The local Cattle and Dog Nuisance Control Department (CDNCD) has constituted a crack team to remove dogs and errant cows -- another common sight in Indian cities -- in a three-kilometre radius of the route.

a person standing in front of a brick building: IMAGES AND SOUNDBITEN°1P74W1A 700-metre-long wall has been built in Ahmedabad, allegedly to hide a slum, ahead of US President Donald Trump’s visit to the western Indian city on Monday. © Atish PATEL IMAGES AND SOUNDBITEN°1P74W1A 700-metre-long wall has been built in Ahmedabad, allegedly to hide a slum, ahead of US President Donald Trump’s visit to the western Indian city on Monday.

A local NGO and the state forest department have also been roped in to keep birds and bands of monkeys out of Air Force One's way on the runway at Ahmedabad airport.

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"In the past 10 days, we have caught 45-odd monkeys. They come in search of food," Raag Patel from the Nature Conservation Foundation said.

The captive monkeys are put in cages with food, sent to a "distant location" and released, Patel said.

- Make Agra great again -

Next stop for the Trumps will be sunset at the Taj Mahal in Agra, south of New Delhi, and here too workers have been busy making the world-famous Islamic mausoleum more beautiful still.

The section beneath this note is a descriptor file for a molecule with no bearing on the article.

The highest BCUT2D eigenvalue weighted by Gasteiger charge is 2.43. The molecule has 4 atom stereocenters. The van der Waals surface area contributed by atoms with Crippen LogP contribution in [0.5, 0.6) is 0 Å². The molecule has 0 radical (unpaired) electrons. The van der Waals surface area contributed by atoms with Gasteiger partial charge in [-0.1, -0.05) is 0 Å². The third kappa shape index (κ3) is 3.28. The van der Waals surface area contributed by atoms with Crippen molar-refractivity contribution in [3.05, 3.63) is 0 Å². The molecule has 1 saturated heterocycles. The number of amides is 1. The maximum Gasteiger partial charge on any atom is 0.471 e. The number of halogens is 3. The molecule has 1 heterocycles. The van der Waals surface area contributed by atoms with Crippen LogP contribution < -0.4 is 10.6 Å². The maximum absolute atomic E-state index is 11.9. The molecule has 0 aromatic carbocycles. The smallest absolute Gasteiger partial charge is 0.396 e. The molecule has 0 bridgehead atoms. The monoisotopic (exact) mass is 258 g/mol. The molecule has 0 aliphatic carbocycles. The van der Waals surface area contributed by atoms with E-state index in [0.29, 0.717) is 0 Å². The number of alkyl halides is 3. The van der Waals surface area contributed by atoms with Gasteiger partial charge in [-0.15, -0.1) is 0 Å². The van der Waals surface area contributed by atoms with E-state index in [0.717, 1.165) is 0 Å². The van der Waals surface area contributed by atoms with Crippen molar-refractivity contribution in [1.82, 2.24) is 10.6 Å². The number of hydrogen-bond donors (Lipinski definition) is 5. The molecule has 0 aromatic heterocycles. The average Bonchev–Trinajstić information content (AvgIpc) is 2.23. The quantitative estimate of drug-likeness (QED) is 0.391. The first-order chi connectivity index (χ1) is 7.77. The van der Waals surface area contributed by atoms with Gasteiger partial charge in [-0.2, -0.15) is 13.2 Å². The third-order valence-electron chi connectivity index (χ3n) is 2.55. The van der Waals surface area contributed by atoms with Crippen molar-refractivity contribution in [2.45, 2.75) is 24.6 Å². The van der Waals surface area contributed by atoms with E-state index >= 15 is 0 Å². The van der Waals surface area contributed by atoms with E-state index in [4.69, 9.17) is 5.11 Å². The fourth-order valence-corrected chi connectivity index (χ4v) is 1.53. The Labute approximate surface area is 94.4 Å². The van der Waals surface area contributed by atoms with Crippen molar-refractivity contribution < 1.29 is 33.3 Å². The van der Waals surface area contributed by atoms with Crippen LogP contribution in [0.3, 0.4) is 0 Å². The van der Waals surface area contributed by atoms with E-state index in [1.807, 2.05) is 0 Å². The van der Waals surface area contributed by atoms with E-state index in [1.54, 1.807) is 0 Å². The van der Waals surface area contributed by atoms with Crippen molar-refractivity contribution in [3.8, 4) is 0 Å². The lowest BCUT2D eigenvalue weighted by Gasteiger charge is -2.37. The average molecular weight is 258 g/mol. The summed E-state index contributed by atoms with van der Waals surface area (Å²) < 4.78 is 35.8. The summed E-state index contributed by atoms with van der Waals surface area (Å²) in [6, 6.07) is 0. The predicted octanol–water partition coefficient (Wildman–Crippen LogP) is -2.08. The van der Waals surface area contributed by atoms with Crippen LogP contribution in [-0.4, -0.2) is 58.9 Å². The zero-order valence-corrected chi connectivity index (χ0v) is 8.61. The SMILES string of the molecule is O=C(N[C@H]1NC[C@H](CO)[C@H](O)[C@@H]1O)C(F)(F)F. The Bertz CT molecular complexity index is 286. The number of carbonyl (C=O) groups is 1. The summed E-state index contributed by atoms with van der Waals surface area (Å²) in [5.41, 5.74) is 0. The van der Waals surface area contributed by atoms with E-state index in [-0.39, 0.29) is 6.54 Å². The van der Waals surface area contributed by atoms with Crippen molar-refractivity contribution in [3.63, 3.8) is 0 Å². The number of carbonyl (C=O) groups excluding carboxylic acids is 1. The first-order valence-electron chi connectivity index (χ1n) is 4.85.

Back in the 17th century, some 20,000 labourers, sculptors, calligraphers and stone cutters, along with 1,000 elephants, took 16 years to construct the white marble monument.

Time, and also air pollution, have however taken their toll, turning parts of the Taj Mahal yellow, necessitating several rounds of treatment with coatings of mud packs that are then peeled off.

For the Trumps, the replicas of the graves of Mughal emperor Shah Jahan and his favourite wife Mumtaz Mahal -- for whom the Taj Mahal was built -- are getting the beauty treatment too, and for the first time.

"We completed the mud-pack treatment on Thursday," Vasant Swarnkar from the Archaeological Survey of India told AFP.

"It was already planned but the treatment was brought forward for Trump's visit."

a group of people standing in front of a tree: Preparations are in full swing at locations like the Taj Mahal for President Donald Trump's first official visit to India © Pawan Sharma Preparations are in full swing at locations like the Taj Mahal for President Donald Trump's first official visit to India

Authorities have also released vast volumes of water into the Yamuna river flowing adjacent to the Taj in order to lessen the usual whiff of raw sewage and industrial effluent.

"This move may not make the Yamuna's water fit for drinking, but could reduce foul smell from the river," said Arvind Kumar, an engineer from the Uttar Pradesh Pollution Control Board.

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Supreme Court to consider rights of asylum seekers .
The Supreme Court on Monday will consider a major case concerning the rights of some asylum seekers to challenge their expedited removal. require(["medianetNativeAdOnArticle"], function (medianetNativeAdOnArticle) { medianetNativeAdOnArticle.getMedianetNativeAds(true); }); The Trump administration is asking the Supreme Court to reverse an opinion of the 9th Circuit Court of Appeals that would allow some individuals who have been denied asylum the opportunity to make a claim in federal court. If the opinion stands, it could open the courthouse doors to more asylum seekers.